The three environmental themes covered by TROPOMI are Air Quality, Stratospheric Ozone Layer and Climate Change Monitoring and Forecasting.
At the Earth's surface, aerosols, ozone and other reactive gases such as nitrogen dioxide determine the quality of the air around us, affecting human health and life expectancy, the health of ecosystems and the fabric of the built environment. Ozone distribution in the stratosphere influence the amount of ultraviolet radiation reaching the surface. Dust, sand, smoke and volcanic aerosols affect the safe operation of transport systems and the availability of power from solar generation, the formation of clouds and rainfall, and the remote sensing by satellite of land, ocean and atmosphere.
To address these environmental concerns there is a need for data and processed information. The http://atmosphere.copernicus.eu/ (CAMS) has been developed to meet these needs, aiming at supporting policymakers, business and citizens with enhanced atmospheric environmental information.
The climate change theme is relevant to the http://climate.copernicus.eu/ (C3S). The service, currently in development, provides access to several climate indicators (e.g. temperature increase, sea level rise, ice sheet melting, warming up of the ocean) and climate indices (e.g. based on records of temperature, precipitation, drought event) for both the identified climate drivers and the expected climate impacts.
Air is essential to life, with substances dangerous to human and animal health as well as plant life, natural causes such as vegetation, fires, volcanic eruptions, alongside human activities like traffic and industrial productions can have a significant impact to the molecules and chemical reactions in the atmosphere. Gases like sulfur dioxide (SO2), formaldehyde (HCHO) and nitrogen oxides (NOx) can have a direct impact to human health, causing illness and even having carcinogenic properties, even excessive amount of ozone in the troposphere by sunlight driven chemical reaction cycles, involving NOx, CO, CH4 can become toxic to the ecosystem.
Aerosol Index (AER_AI) and Layer (AER_LH) can also be used to detect presence of both UV-absorbing aerosols like dust and smoke, as well as non-absorbing aerosols including sulfate aerosols.
The composition of the atmosphere has undergone dramatic changes in the last decades due to human activities. The quasi-exponential growth in the world population and the industrialization have led to a strong growth in fossil fuel and biomass burning emissions of trace gases such as carbon dioxide (CO2), carbon monoxide (CO), nitrogen oxides (NOx), methane (CH4), and other hydrocarbons. The emissions of nitrogen oxides and hydrocarbons have resulted in an increase of ozone (O3) near the surface and a degradation of air quality on a global scale. Although ozone is a trace gas and constitutes less than 0.001% of the air by volume, it is one of the most important constituents of the atmosphere. The ozone layer in the stratosphere protects the biosphere by absorbing harmful solar ultraviolet (UV) radiation. Downward transport of ozone from the stratosphere contributes to the ozone abundance in the troposphere, but ozone is also produced in the troposphere by sunlight driven chemical reaction cycles, involving NOx, CO, CH4 and other hydrocarbons. This can lead to excessive amounts of ozone near the surface (‘summer smog’), which are toxic to ecosystem, animals and men.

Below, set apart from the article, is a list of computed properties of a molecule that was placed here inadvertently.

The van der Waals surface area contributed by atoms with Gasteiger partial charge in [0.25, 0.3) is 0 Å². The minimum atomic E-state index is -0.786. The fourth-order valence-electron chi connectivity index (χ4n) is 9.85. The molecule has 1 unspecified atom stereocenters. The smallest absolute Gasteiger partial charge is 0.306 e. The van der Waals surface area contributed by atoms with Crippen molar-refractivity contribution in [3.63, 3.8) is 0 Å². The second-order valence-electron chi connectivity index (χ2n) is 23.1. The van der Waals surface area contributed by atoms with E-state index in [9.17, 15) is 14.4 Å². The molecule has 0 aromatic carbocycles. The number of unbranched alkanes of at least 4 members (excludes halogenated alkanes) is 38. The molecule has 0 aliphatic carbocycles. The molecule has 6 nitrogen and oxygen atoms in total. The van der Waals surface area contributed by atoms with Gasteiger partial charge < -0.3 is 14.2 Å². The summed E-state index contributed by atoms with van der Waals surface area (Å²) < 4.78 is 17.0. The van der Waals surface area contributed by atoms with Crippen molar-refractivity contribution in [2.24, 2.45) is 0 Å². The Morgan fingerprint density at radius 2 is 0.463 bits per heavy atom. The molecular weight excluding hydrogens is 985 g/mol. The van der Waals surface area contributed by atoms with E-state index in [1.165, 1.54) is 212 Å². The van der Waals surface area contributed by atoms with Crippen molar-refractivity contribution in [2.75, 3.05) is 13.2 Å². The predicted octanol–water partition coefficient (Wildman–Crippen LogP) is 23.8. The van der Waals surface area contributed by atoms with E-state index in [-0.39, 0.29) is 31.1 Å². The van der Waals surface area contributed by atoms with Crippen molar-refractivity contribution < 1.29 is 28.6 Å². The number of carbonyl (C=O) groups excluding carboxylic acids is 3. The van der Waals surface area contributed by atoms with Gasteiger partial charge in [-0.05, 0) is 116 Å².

The main Sentinel-5P products relevant for Ozone monitoring are the O3 family (O3, O3_TCL and O3_PR), but studying the Nitrogen Dioxide (No2) can also be useful as NO2 is involved in some photochemical reactions with ozone and thus affects the ozone layer.
Our climate is undergoing change more rapid than at any other point since the end of the last ice age, 10000 years ago. The extent remains uncertain but its direction is clear: the world is heating up, and it appears to be due to our actions. Earth observation has the potential to improve our predictive vision, TROPOMI multispectral imaging spectrometer does measure other greenhouse gases such as methane (CH4) a potent greenhouse gas, trapping about 30 times more heat per mass unit than carbon dioxide. Sentinel-5P also measures aerosols (AER_AI, AER_LH) and clouds (CLOUD), which affect Earth’s radiation balance. Many Sentinel-5P products can be used for climate change monitoring and understanding, Nitrogen dioxide (NO2), for example, while being a minor greenhouse gas in itself, the indirect effects of NO2 on global climate change are probably larger, with a presumed net cooling effect mostly driven by a growth in aerosol concentrations through nitrate formation from nitrogen oxides and enhanced levels of oxidants; Sulfur dioxide (SO2) has an effect on climate through radiative forcing, via the formation of sulphate aerosols; Formaldehyde (HCHO) supports several reactions that can lead eventually to Carbon Dioxide (CO2) one of the main greenhouse gases, Ozone (O3) is strongly linked to climate due to its influence on Earth’s radiative budget, absorbing solar UV radiation in the stratosphere and terrestrial infrared radiation in the troposphere, lastly, Carbon Monoxide (CO) is also a weak greenhouse gases in itself, but it also contributes in chemical reactions that produce Ozone.
TROPOMI is a huge asset for supporting aviation control services during volcanic eruptions. The S5p sensor TROPOMI samples the Earth’s surface with a revisit time of one day and with an unprecedented spatial resolution. This allows the resolution of fine details and S5p to arguably be a valuable tool to better study anthropogenic SO2 emissions but also volcanic emissions, from degassing to eruptive processes. The Aerosol products (AER_AI / AER_LH) can also be used to track episodic aerosol plumes such as volcanic ash, desert dust and smoke from biomass burning.